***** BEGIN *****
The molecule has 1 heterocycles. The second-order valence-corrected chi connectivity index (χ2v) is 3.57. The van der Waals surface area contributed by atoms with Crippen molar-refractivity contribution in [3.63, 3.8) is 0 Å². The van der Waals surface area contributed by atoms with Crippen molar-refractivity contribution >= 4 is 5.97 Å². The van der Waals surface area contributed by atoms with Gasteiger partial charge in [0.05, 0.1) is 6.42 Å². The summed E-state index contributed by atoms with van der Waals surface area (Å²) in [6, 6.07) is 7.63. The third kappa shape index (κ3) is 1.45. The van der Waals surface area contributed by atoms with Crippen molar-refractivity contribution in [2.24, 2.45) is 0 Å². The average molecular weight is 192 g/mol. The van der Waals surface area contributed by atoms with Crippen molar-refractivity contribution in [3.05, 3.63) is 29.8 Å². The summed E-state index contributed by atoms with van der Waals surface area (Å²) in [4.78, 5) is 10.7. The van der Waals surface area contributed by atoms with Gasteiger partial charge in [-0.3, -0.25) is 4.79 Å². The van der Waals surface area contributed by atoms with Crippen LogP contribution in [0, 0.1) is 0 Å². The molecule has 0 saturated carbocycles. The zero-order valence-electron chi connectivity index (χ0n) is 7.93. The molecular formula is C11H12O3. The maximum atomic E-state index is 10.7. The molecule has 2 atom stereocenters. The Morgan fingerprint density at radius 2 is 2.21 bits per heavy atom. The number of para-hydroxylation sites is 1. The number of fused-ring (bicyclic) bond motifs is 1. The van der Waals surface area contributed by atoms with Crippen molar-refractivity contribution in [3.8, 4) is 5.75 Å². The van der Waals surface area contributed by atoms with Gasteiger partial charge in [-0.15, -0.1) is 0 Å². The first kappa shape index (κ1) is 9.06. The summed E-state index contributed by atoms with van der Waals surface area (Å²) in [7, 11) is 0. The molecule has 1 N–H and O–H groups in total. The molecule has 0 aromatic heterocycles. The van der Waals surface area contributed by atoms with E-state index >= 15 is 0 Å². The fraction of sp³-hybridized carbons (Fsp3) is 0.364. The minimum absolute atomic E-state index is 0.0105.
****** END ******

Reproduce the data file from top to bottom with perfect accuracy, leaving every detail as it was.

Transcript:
The molecule has 1 heterocycles. The second-order valence-corrected chi connectivity index (χ2v) is 3.57. The van der Waals surface area contributed by atoms with Crippen molar-refractivity contribution in [3.63, 3.8) is 0 Å². The van der Waals surface area contributed by atoms with Crippen molar-refractivity contribution >= 4 is 5.97 Å². The van der Waals surface area contributed by atoms with Gasteiger partial charge in [0.05, 0.1) is 6.42 Å². The summed E-state index contributed by atoms with van der Waals surface area (Å²) in [6, 6.07) is 7.63. The third kappa shape index (κ3) is 1.45. The van der Waals surface area contributed by atoms with Crippen molar-refractivity contribution in [2.24, 2.45) is 0 Å². The average molecular weight is 192 g/mol. The van der Waals surface area contributed by atoms with Crippen molar-refractivity contribution in [3.05, 3.63) is 29.8 Å². The summed E-state index contributed by atoms with van der Waals surface area (Å²) in [4.78, 5) is 10.7. The van der Waals surface area contributed by atoms with Gasteiger partial charge in [-0.3, -0.25) is 4.79 Å². The van der Waals surface area contributed by atoms with Crippen LogP contribution in [0, 0.1) is 0 Å². The molecule has 0 saturated carbocycles. The zero-order valence-electron chi connectivity index (χ0n) is 7.93. The molecular formula is C11H12O3. The maximum atomic E-state index is 10.7. The molecule has 2 atom stereocenters. The Morgan fingerprint density at radius 2 is 2.21 bits per heavy atom. The number of para-hydroxylation sites is 1. The number of fused-ring (bicyclic) bond motifs is 1. The van der Waals surface area contributed by atoms with Crippen molar-refractivity contribution in [3.8, 4) is 5.75 Å². The van der Waals surface area contributed by atoms with Gasteiger partial charge in [-0.15, -0.1) is 0 Å². The first kappa shape index (κ1) is 9.06. The summed E-state index contributed by atoms with van der Waals surface area (Å²) in [7, 11) is 0. The molecule has 1 N–H and O–H groups in total. The molecule has 0 aromatic heterocycles. The van der Waals surface area contributed by atoms with E-state index >= 15 is 0 Å². The fraction of sp³-hybridized carbons (Fsp3) is 0.364. The minimum absolute atomic E-state index is 0.0105.